November 20, 2015

Walmart's Toy "Slaughter" Truck Fiasco

 ERTL Big Farm 1:32 Peterbilt Model 579 Semi with Livestock Trailer
Photo Credit: Walmart
Recently the Internet blew up with a Facebook post by of a posted a photo of the toy truck pictured above, and simply saying, "Seriously, Walmart?" The response was, unsurprisingly, complete outrage by its followers. One responded, tweeting, "This is unimaginably disgusting. Walmart selling a toy slaughter truck. #vegan."

Of course it snowballed from there, many others echoing the same sentiments of this "slaughter truck", claiming things like, "the reality is violence; it isn't fun, it isn't neat, and it's something I wouldn't want my kids to enjoy playing with." Another urged Walmart to, "not support the desensitizing of children." Most of these people that Walmart, according to The Dodo, "pissed off" were the vegan and animal activists in their defense against symbols of "barbarism towards innocent animals."

An online petition has been created in demanding Walmart to remove the plastic, not real, toy from its shelves, and so far over 12,000 people have signed. Walmart has not yet, as far as I'm aware, responded to the their demands. 

The really sad thing about this, though, is that the people who have literally flipped out over this farm toy have taken things at face-value far too much. They've made quite a knee-jerk reaction to something they've learned to associate with killing animals, all thanks to the animal rights activists posting all about the "evils" and "horrors" of animal slaughter and anything and everything associated with it. Yet they've never stopped to think that maybe there's a lot more to this than what they've been told.

The indisputable fact is that this it not a "slaughterhouse" nor "slaughter" truck. A slaughter truck or kill truck, as it's more accurately known, is a smaller unit that has no holes in the sides, and is built to hang freshly-slaughtered carcasses back to the main slaughter facilities, as well as other parts of the animal later to be disposed of properly or sent to be used for something else.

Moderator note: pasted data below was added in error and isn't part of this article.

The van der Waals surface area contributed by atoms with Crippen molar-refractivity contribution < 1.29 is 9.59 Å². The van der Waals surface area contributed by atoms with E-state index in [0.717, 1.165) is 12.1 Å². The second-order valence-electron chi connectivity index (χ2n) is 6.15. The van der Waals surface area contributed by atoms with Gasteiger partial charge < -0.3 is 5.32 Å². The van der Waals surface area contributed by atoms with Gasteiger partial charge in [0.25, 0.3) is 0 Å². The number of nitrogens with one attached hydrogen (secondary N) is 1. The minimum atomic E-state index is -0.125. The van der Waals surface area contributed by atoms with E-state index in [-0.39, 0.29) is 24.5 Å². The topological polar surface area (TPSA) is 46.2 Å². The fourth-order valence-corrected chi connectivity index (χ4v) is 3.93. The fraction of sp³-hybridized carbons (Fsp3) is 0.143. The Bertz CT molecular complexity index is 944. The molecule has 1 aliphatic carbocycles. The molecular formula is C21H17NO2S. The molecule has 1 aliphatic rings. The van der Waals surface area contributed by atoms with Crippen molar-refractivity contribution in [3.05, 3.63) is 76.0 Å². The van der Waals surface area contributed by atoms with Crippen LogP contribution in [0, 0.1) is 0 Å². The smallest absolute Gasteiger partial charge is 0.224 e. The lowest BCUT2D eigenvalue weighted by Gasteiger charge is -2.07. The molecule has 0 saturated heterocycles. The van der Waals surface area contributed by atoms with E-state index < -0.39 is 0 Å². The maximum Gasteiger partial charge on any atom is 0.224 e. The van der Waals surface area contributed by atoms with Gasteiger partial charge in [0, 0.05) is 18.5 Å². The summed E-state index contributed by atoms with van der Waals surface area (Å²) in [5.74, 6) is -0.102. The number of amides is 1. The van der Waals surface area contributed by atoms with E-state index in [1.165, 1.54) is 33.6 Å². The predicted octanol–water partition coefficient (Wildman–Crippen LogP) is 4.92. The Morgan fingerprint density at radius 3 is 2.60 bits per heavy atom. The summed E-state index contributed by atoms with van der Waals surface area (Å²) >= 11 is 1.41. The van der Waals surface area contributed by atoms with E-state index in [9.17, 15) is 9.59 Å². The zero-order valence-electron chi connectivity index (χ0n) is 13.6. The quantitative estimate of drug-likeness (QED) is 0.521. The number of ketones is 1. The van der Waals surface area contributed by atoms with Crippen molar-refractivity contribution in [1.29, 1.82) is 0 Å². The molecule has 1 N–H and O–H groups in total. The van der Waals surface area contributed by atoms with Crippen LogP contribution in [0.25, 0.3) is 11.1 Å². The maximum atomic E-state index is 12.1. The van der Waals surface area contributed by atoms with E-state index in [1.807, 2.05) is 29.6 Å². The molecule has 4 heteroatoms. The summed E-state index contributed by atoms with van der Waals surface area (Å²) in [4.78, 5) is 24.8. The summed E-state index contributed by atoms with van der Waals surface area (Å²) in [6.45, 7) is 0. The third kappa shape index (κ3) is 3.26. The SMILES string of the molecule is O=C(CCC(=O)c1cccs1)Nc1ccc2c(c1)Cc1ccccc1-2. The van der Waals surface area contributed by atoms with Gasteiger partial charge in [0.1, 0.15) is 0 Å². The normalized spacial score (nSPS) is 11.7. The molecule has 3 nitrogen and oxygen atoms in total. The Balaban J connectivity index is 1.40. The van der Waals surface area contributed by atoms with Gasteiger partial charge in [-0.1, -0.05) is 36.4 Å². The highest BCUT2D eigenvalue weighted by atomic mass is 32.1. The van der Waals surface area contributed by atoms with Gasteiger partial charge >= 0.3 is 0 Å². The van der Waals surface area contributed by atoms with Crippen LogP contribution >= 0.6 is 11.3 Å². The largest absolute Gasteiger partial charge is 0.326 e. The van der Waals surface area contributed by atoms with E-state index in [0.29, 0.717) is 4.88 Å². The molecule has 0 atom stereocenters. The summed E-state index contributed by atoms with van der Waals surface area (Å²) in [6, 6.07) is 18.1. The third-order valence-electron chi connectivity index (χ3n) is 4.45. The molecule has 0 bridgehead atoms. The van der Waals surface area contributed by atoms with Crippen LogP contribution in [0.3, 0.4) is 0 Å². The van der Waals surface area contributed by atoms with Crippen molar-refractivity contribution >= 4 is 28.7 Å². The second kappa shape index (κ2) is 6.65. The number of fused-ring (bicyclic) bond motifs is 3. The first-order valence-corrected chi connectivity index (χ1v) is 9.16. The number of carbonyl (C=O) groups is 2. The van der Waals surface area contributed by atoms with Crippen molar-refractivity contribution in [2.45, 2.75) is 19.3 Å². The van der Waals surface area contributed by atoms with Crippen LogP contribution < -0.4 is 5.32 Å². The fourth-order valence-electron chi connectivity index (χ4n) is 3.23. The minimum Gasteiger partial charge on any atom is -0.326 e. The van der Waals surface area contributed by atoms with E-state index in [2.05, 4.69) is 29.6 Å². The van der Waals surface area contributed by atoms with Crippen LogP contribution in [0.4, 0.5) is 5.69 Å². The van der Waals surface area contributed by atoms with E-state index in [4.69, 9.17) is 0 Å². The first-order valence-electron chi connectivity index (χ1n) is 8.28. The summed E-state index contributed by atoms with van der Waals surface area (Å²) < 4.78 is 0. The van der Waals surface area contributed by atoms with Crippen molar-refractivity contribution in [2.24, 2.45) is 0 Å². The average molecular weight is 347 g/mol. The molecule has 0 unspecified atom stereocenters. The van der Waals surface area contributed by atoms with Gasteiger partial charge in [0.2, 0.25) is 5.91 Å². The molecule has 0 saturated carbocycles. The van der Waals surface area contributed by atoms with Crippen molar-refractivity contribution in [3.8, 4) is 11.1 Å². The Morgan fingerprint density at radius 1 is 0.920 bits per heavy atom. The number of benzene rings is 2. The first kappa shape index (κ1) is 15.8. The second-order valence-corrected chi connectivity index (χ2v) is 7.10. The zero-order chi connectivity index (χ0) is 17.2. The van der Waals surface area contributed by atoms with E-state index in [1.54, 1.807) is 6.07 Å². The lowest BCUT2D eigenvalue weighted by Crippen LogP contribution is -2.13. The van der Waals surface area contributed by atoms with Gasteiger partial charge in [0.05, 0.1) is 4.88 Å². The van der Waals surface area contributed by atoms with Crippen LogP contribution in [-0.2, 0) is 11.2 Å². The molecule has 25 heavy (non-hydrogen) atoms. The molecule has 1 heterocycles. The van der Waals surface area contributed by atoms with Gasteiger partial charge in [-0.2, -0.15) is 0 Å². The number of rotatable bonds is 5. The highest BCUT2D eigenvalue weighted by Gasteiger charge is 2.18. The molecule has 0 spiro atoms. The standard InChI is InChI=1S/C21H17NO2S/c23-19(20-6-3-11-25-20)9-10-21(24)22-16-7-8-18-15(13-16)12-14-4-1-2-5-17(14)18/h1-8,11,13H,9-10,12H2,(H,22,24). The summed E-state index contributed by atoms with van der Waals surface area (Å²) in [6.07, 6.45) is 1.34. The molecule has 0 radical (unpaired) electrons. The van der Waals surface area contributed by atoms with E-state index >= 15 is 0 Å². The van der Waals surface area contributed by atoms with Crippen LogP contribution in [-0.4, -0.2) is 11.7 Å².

I know, a Google Image search on the words "slaughter truck" gives you pictures of trucks that are very similar to what the toy is mimicking. Do note, though, that such pictures are actually primarily from the anti-livestock activists in their effort to show how horrific and barbaric the treatment that livestock endure is, and that these trucks that are often used to take animals to the slaughter plant reflects that.

But, the fact is that animals aren't killed on there, and they're not built to kill or slaughter animals. These trucks, because of the holes on the side which are meant for air circulation for the animals during travel, are actually livestock transport trucks because they take livestock, like pigs and cattle and horses and sheep and whatever else, from one farm to another, from farm to pasture or vice versa, and yes, from farm to the slaughter plant. The "Good Ol' Days" of herding cattle from the ranch to the cattle buyer 100 miles north like was done in the late 1800s, and loading animals into train cars are long gone. These trucks are needed to take animals from one place to another as safely and efficiently as possible in a timely fashion. It's not pretty, but it's far, far more effective than anything that has been tried and done in the past.

Besides, how else are animals going to be able to travel? It's far too dangerous on foot because of the myriad of roads that criss-cross like a thick spider web where potential for animals to get hit by a car is significant. It's plain dumb to transport an animal like you would your pet dog or cat because most, if not all, are as tame or well-mannered to go along for a car-ride as a happy-go-lucky pooch, causing a whole lot of danger to both driver and the animal.

So, these trucks are meant to transport animals from one place to another regardless where that end-place is; there are compartments inside that separate animals into groups, ramps so that two tiers can be had for them (best for lighter stock like weaned steers, sheep, goats, and pigs), and they are put in so that they won't lie down during transport. If they lie down they are much more likely to get injured.

I do hope Walmart doesn't take this toy off the shelf, but if they do, there's always the many farm-ranch supply stores that have toy sections where parents can buy such a toy for their rural-loving kids. And, there's been a new campaign that just started with Farm Toys for Tots! Check out Dairy Carrie's latest post via this link to find out more.

Post a Comment